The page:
The following post is about driving in Morocco, particularly on southern routes on N1, N9, N10, and some detours and smaller roads in the area.
I would never have thought to take a road trip in Morocco.
Thoughts of scary pot-hole ridden roads crossed my mind, flying off the side of a mountain pass, and perhaps even running into a camel on the road totally put me off.
But as my trip to Morocco came closer, and I finally got a taste by bussing around a few places, I realized, driving in Morocco doesn’t look half bad!
In fact, we decided to take a two-week road trip around Morocco and at the end, we were sad to leave…
Why a Morocco Road Trip Is Totally Necessary (And Not Scary)
Well, let’s not exaggerate, Nina (although, I absolutely love to), it’s not 100% necessary. However, if you want ultimate freedom, a more epic trip, and therefore more time and more stops around the country, a road trip around Morocco is the best way to go.
Morocco is far more than what you imagine. There are adorable towns along its coastline, wonderfully chaotic cities, incredibly impressive mountain terrain including one of the tallest mountains on the continent of Africa (topped with snow!), and of course, the Sahara Desert.
While all of these spots are possible without a car and accessible using public transport and booking tours, nothing can come close to doing it yourself.
We had a two-week road trip and we didn’t want it to end. We also found so many other wonderful things to do and see along the way, we could have had double the amount of time and still not have seen it all.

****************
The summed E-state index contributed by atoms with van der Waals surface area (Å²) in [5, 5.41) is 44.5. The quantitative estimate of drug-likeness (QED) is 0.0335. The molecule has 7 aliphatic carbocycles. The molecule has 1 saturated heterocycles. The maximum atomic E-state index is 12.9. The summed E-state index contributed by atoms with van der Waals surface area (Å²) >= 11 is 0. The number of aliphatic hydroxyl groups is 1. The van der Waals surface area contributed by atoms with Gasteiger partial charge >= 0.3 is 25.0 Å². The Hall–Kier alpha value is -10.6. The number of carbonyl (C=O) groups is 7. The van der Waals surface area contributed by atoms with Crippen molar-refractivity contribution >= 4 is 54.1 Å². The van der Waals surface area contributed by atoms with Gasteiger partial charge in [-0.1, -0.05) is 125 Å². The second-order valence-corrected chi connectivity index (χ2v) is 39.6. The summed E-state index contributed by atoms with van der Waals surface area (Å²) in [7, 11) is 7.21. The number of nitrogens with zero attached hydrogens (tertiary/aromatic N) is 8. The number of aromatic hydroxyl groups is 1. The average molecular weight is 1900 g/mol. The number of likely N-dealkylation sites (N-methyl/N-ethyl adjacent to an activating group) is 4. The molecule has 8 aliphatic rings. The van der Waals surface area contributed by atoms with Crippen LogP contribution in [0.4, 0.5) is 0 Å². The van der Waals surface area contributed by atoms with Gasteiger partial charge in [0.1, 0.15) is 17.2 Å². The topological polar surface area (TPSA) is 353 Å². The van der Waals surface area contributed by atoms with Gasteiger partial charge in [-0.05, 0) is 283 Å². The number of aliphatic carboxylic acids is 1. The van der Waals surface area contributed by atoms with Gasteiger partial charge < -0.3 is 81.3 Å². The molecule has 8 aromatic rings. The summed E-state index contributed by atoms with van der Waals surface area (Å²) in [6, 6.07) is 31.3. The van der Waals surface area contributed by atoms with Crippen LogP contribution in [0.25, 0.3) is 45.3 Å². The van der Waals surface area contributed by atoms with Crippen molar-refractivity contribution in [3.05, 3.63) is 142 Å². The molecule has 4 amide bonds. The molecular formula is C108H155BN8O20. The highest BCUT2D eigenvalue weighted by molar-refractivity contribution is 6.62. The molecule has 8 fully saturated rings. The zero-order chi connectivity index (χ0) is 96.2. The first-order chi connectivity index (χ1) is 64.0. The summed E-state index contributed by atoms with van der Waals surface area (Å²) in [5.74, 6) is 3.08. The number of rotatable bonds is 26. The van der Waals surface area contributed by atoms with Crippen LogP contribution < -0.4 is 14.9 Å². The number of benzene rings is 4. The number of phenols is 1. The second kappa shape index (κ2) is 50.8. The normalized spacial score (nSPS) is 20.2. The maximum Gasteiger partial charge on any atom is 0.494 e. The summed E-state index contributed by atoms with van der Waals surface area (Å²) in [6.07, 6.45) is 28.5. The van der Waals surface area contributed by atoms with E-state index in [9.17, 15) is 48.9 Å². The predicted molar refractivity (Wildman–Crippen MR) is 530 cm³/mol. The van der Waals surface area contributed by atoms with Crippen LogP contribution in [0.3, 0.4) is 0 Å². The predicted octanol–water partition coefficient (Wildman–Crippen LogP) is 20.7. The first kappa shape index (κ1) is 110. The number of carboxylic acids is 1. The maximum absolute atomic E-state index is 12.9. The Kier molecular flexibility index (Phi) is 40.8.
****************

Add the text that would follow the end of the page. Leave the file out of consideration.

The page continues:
While some may think the roads are a bit dangerous, scary, and possibly a bit too much to handle, let me put your worries to the side. Driving in Morocco is far easier than you may think.
The roads are quite decent, some are even brand new! And some, are still being built.
Sure, some of the mountain passes are a little hairy as the roads are narrow, sure you may come across a rural road that all of a sudden turns into a dirt path and you may even encounter a bridge that has been washed away leaving you to deal with the logistics of driving over a stream with a car that shouldn’t drive through a stream…
But it’s all part of the adventure—well, at least I think so!
We were fine in those situations and made it through and I know you will be too. However, we also went on some more rural paths, which you can choose to do… or not.
The main point is, driving in Morocco is not at all scary and it’s an awesome experience.
While I can’t speak for the whole country, the highways and roads we took were overall in good condition and fine to drive.
With my motivation above and my tips below, I think you’ll be fine for a road trip in Morocco.
Tips for Driving in Morocco
Renting A Car and Parking
1. Unlike many places around the world, renting a car in Morocco comes with little gas. Don’t start your trip until you fill up! And when it’s time to return, don’t give them a full tank, a half a tank, or anything more than they gave it to you with. Gas in Morocco isn’t cheap!
2. Before even starting your ignition, takes tons of pictures and video of the car and its condition. Point out every single scratch, mark, and dent. Make sure your papers reflect it as well. This is a rule for around the world.
3. Always have some small change on you because parking 90% of the time costs money. Anywhere from 2-30 MAD depending if it’s a big city or not, overnight parking, or just a quick parking spot for an hour or two which “requires” you to tip the dude who watched your car.
More info on renting a car at bottom of this post.
4. When someone flashes their brights at you, slow down. It likely means there is a checkpoint up ahead.
5. When there are checkpoints don’t go the speed limit. Go significantly under the speed limit. There are often stand up stop signs on the side and you definitely don’t want to blow through a checkpoint.
6. Speaking of checkpoints, there are TONS of them. Taghazout to Essaouira is less than a three-hour drive and we encountered four checkpoints. But no worries on getting pulled over.